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Creating health behaviour change by disrupting habits

24/11/16 07:30
COUCH Medcomms

    

 

Habits influence much of our behaviour, from the route we take to work each day to the brand of cereal we eat for breakfast. We base present or future actions on what has happened in the past. But habits are life transforming, for either good or bad, and a willingness to change them is what drives health behaviour change

Confirming established patterns of behaviour

Focusing on benefits is an accepted healthcare marketing strategy. Patients may not care whether their pills are yellow or pink (although many commonly refer to colour to help with identification), but they do care about how effective the medication is, and how much better it makes them feel.

Research by the Ehrenburg-Bass Institute revealed that the pattern of sales across various products and brands was much the same regardless of positioning. This begs the question: if the pattern of sales within each sector is the same, is it worth brands working so hard on positioning?

The results suggest the marketing message has little influence over patient’s willingness to change. The biggest influence is the individual’s personal behavioural habits.

Recognising and disrupting keystone habits

In order to effect health behaviour change, and in doing so capture a larger share of the market, pharma needs to find a way to disrupt habitual behaviour. If customers or patients can be convinced of the need to alter their habits, they’re more likely to be willing to make the switch and, in doing so, form a new habit that includes a new brand.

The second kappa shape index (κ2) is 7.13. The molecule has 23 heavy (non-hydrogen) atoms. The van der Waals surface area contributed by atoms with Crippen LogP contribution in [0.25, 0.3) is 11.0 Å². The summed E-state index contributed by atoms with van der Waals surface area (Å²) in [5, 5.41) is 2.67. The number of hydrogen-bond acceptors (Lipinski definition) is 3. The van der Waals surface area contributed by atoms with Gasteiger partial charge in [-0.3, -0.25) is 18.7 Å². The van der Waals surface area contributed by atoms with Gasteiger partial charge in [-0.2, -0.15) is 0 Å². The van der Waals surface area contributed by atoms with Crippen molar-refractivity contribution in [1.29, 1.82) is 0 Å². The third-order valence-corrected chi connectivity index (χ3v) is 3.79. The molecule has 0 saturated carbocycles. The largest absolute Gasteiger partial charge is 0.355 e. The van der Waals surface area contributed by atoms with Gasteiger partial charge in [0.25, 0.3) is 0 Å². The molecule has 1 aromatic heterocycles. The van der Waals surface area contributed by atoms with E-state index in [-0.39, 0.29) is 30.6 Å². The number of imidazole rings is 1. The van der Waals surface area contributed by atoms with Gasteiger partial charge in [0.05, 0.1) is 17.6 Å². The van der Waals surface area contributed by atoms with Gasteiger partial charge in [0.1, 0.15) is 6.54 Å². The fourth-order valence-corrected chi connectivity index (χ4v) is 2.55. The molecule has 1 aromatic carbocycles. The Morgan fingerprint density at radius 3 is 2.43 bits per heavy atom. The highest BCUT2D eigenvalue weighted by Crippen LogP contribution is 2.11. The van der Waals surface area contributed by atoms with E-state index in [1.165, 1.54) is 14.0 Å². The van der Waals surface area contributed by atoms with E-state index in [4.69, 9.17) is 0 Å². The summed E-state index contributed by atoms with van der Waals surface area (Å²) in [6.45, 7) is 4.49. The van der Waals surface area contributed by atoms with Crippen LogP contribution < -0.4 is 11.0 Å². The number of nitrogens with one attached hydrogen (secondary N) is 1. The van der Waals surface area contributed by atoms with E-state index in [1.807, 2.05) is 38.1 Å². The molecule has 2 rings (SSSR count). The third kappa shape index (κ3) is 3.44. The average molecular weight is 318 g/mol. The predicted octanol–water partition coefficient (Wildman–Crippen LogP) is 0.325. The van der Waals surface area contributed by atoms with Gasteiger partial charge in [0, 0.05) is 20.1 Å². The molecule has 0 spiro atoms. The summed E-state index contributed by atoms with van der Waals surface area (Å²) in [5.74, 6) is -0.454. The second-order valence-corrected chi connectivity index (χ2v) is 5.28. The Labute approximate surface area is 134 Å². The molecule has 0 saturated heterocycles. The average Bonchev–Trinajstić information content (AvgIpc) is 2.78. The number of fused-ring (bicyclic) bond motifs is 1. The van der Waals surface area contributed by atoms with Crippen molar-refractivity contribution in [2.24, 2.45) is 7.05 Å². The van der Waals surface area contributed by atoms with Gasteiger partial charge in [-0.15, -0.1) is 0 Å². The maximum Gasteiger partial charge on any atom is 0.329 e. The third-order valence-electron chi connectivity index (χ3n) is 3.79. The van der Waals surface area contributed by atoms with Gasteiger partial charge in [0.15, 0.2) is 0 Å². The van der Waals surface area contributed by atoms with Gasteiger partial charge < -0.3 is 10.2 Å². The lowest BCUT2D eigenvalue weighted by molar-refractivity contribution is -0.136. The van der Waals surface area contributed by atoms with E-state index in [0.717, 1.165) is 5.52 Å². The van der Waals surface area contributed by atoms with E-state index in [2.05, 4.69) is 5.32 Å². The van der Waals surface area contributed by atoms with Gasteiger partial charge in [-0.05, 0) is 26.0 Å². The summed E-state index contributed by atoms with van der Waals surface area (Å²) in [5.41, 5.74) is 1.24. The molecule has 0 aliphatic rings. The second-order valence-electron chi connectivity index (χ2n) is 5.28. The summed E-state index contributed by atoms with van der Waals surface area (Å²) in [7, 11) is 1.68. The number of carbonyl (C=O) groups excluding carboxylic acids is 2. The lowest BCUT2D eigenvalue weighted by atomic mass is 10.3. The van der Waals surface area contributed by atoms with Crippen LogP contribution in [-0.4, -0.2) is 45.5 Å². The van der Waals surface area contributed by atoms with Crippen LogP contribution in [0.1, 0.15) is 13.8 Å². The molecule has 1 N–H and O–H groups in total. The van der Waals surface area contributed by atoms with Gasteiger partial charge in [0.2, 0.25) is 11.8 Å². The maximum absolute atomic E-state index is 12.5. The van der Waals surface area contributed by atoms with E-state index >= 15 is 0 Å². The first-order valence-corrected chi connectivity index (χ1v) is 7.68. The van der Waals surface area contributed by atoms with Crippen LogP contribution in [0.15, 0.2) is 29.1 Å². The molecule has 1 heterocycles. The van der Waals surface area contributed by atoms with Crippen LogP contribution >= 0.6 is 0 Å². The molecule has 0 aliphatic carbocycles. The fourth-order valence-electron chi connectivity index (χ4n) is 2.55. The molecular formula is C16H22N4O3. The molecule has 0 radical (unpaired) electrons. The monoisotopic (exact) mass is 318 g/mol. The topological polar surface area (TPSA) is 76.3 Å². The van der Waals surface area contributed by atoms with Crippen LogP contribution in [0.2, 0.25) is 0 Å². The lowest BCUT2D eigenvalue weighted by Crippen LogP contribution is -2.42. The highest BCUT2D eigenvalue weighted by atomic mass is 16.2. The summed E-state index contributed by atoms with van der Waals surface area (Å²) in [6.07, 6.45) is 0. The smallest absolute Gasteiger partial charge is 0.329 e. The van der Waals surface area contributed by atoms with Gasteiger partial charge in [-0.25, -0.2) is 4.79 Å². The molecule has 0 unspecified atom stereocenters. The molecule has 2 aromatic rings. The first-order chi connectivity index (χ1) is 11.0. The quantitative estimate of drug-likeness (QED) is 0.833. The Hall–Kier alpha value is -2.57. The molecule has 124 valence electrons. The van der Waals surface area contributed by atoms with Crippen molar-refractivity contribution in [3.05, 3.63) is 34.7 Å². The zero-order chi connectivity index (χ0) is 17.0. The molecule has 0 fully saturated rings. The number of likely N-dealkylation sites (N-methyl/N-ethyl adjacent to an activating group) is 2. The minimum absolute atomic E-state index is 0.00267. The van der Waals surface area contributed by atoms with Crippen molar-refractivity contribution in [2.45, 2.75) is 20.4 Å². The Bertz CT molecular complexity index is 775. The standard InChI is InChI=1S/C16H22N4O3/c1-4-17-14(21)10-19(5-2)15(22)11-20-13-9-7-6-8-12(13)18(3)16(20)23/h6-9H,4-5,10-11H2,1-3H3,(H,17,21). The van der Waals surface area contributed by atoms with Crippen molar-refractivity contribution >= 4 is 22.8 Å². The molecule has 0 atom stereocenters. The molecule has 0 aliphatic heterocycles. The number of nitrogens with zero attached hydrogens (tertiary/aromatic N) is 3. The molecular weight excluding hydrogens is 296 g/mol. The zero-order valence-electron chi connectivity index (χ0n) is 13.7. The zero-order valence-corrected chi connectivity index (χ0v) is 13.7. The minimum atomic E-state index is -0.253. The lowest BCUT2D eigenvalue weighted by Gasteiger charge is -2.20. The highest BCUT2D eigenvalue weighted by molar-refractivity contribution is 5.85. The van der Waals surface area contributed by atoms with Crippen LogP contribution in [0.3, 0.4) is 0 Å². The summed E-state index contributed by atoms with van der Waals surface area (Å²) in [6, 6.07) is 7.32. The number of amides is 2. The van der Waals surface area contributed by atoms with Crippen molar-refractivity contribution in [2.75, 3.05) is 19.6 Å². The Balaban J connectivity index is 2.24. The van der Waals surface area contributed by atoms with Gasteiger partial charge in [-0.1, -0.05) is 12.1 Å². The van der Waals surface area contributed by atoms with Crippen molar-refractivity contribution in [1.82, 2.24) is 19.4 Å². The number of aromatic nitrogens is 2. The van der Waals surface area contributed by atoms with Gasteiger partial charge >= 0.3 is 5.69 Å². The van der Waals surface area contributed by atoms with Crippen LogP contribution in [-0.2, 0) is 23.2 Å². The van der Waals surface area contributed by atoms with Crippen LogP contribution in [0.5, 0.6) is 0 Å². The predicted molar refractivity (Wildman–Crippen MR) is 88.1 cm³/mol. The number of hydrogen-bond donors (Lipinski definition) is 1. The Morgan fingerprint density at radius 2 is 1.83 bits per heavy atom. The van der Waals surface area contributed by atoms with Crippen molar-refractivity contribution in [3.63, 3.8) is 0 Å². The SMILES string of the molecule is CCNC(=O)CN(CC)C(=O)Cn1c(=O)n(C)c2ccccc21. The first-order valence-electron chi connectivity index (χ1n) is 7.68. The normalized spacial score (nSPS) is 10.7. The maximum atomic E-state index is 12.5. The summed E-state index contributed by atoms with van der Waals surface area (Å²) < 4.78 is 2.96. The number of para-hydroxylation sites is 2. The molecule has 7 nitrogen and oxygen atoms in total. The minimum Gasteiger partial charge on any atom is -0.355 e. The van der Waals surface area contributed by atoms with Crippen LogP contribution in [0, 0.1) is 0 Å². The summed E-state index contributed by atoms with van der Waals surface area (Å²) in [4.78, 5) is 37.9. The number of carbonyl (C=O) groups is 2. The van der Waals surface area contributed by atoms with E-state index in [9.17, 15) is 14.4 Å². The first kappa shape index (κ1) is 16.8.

What are keystone habits? The phrase, coined by Charles Duhigg (New York Times reporter, Pulitzer Prize winner, and author of The Power of Habit, says they are habits that influence or affect other areas of life, and often lead to the formation of other good habits. Such as:

  • Sleeping well: often correlates with healthy eating.
  • Exercising: lowers stress levels and increases productivity at work.
  • Journaling: to keep track of diet or pain levels, triggers and relievers.
  • Routine: such as going to bed and rising at the same times, which helps give structure to the day, mentally signalling the start of other activities.
  • Morning planning: helps focus the mind on the tasks ahead.

Identifying the keystone habits that keep patients loyal to one brand can influence pharma’s marketing strategies. So, instead of constantly changing the message that’s inherent in marketing communications, what needs to change is the attempt to disrupt established habits.

Basing advertising or promotions on what features consumers say are important to them won’t necessarily change the way they behave. Their habits will lead them along already established behavioural paths.

Habit drives behaviour

Purchasing decisions are based on past experiences as much as current needs. Rather than relying on the features consumers say are important, and making marketing decisions solely around those features, pharma needs to monitor and understand the underlying habits that drive patient behaviour. Then, find a way to disrupt that habit and thereby pave the way for new choices. 

One potential way of disrupting a habit is to offer a simplified way to use a product. By getting this type of edge over competitors, pharma could not only redirect the habits of more of their target consumers, but also create brand loyalty with more staying power.

Influencing habitual actions is a more effective way of bringing about health behaviour change than relying on positioning or extolling the benefits and features of a drug or therapy.

 

Behaviour Change

 

Topics: Adherence, Behaviour Change

ABOUT THE AUTHOR
COUCH Medcomms

At the risk of sounding too pretentious, at COUCH we consider ourselves storytellers first and foremost. And we are passionate in championing this approach to medical communications.

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